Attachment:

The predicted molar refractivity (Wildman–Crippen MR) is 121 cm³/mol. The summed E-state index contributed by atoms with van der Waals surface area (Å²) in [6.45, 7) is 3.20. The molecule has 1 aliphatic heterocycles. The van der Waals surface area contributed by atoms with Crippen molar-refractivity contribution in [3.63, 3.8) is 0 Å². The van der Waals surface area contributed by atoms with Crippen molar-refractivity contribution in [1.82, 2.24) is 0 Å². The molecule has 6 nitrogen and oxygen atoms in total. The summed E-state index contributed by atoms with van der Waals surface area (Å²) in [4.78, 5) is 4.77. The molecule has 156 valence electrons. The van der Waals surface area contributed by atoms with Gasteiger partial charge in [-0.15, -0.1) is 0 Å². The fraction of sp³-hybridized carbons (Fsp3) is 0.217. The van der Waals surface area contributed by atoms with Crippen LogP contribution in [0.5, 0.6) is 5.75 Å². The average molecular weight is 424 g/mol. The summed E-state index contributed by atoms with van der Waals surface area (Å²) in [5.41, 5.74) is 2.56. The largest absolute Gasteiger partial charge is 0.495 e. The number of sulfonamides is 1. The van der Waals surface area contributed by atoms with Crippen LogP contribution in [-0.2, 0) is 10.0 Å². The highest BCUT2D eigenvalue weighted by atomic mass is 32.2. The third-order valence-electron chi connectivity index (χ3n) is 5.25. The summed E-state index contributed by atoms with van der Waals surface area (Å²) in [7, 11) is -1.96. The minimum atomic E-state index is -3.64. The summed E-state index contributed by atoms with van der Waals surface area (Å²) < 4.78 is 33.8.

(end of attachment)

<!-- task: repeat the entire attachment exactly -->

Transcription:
The predicted molar refractivity (Wildman–Crippen MR) is 121 cm³/mol. The summed E-state index contributed by atoms with van der Waals surface area (Å²) in [6.45, 7) is 3.20. The molecule has 1 aliphatic heterocycles. The van der Waals surface area contributed by atoms with Crippen molar-refractivity contribution in [3.63, 3.8) is 0 Å². The van der Waals surface area contributed by atoms with Crippen molar-refractivity contribution in [1.82, 2.24) is 0 Å². The molecule has 6 nitrogen and oxygen atoms in total. The summed E-state index contributed by atoms with van der Waals surface area (Å²) in [4.78, 5) is 4.77. The molecule has 156 valence electrons. The van der Waals surface area contributed by atoms with Gasteiger partial charge in [-0.15, -0.1) is 0 Å². The fraction of sp³-hybridized carbons (Fsp3) is 0.217. The van der Waals surface area contributed by atoms with Crippen LogP contribution in [0.5, 0.6) is 5.75 Å². The average molecular weight is 424 g/mol. The summed E-state index contributed by atoms with van der Waals surface area (Å²) in [5.41, 5.74) is 2.56. The largest absolute Gasteiger partial charge is 0.495 e. The number of sulfonamides is 1. The van der Waals surface area contributed by atoms with Crippen LogP contribution in [-0.2, 0) is 10.0 Å². The highest BCUT2D eigenvalue weighted by atomic mass is 32.2. The third-order valence-electron chi connectivity index (χ3n) is 5.25. The summed E-state index contributed by atoms with van der Waals surface area (Å²) in [7, 11) is -1.96. The minimum atomic E-state index is -3.64. The summed E-state index contributed by atoms with van der Waals surface area (Å²) < 4.78 is 33.8.